Santi has only had his heart broken one time, and it was all his fault. When he accidentally leaked his internet best friend Memo’s song, and it became an overnight hit, Memo disappeared—leaving their song’s cult fame, and Santi, behind.
Three years later, Santi arrives in Los Angeles with a mission: get over the ghost of Memo. Thankfully, his new school and its wildly-talented Sunshower marching band welcome him with open arms. All except for his section leader, the prickly, proud, musical prodigy Suwa. But when Santi realizes Suwa is trans, then Suwa realizes Santi takes his identity in stride, both boys begin to let their guards down. Santi learns Suwa’s surliness masks a painful, still raw history of his own, and as they open up to each other, their friendship quickly takes on the red-hot blush of a mutual crush.
Just as Santi is feeling settled in this new life, with a growing found family and a head-over-heels relationship with Suwa, he begins to put together the pieces of an impossible truth—that he knows both more and less of Suwa’s story than he’s been told. Their fragile fresh start threatens to rip apart at the seams again when Suwa is offered the chance to step into the spotlight he’s owed but has always denied himself. Now, Santi and Suwa must finally reckon with their dreams, their pasts—and their futures, together or apart.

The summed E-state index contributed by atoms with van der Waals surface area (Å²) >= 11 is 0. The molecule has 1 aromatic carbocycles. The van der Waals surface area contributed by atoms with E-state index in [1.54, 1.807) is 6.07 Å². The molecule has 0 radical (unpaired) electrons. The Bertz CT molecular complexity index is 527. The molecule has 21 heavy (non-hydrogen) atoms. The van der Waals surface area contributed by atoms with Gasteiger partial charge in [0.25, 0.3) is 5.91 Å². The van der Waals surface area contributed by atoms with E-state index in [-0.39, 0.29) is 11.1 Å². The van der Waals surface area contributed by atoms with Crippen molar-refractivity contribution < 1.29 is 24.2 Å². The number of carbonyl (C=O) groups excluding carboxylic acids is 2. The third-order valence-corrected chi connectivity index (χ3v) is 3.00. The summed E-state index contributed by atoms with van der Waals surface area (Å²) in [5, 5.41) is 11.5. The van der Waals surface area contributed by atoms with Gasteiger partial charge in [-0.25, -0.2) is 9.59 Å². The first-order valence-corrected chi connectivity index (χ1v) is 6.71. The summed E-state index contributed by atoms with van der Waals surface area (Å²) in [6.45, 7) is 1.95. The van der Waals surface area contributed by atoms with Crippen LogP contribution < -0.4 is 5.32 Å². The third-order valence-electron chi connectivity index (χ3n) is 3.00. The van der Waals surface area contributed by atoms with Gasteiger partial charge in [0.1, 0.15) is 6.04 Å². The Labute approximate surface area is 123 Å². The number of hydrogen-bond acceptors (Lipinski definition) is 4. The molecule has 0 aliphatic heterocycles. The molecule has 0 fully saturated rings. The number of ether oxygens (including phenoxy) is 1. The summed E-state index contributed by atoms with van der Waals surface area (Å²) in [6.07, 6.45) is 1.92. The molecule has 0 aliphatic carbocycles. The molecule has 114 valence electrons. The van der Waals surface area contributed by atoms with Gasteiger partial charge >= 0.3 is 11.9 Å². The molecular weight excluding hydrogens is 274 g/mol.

Ever since Daniel moved to L.A. from Brazil to join the band Mischief & Mayhem, he’s become the tabloids’ bad boy. Paparazzi follow him and girls swoon over him . . . except for Sasha, who hates bad boys. When a chance encounter brings them together, Sasha sees an opportunity to get close to Daniel and write a story that will make a name for herself at the celebrity gossip magazine where she interns. But Daniel is surprisingly sweet and extremely cute—could she be falling for him?
The truth is: Daniel is hiding something. When Sasha discovers his secret, will she follow her heart or deliver the hottest story of the summer?
At nearly thirty-one years old, Pittsburgh Griffins captain Elias Karlsson’s hockey years are numbered. Everything is changing around him, including his eleven-year friendship with Nikolai Sidorov. Elias would give anything for Nisha to be a permanent part of his life, but their once bedrock-strong bond has broken into a million pieces, and Elias doesn’t know why. More than anything, Elias wants his friend back, but if that isn’t an option, maybe it’s time for him to look outside of hockey for someone to be there with him when hockey isn’t an option anymore.
Nisha’s world is splintering apart. He’s been in love with his two best friends for years, but now one of them has someone. The other, Elias, is searching for everything Nisha wishes he could give him… but he’s looking for it in anyone but Nisha. The farther his friends slip away, the deeper the loneliness sinks in and the bleaker his empty future looks. What can he do but numb the pain in the only ways he knows how?
On the eve of the season opener, Nisha’s unexplained absence threatens the cohesion of the team and puts him and Elias on a collision course of strong wills, broken hearts, and shattered trust. In the end, they may lose the very thing that matters most to them both: each other.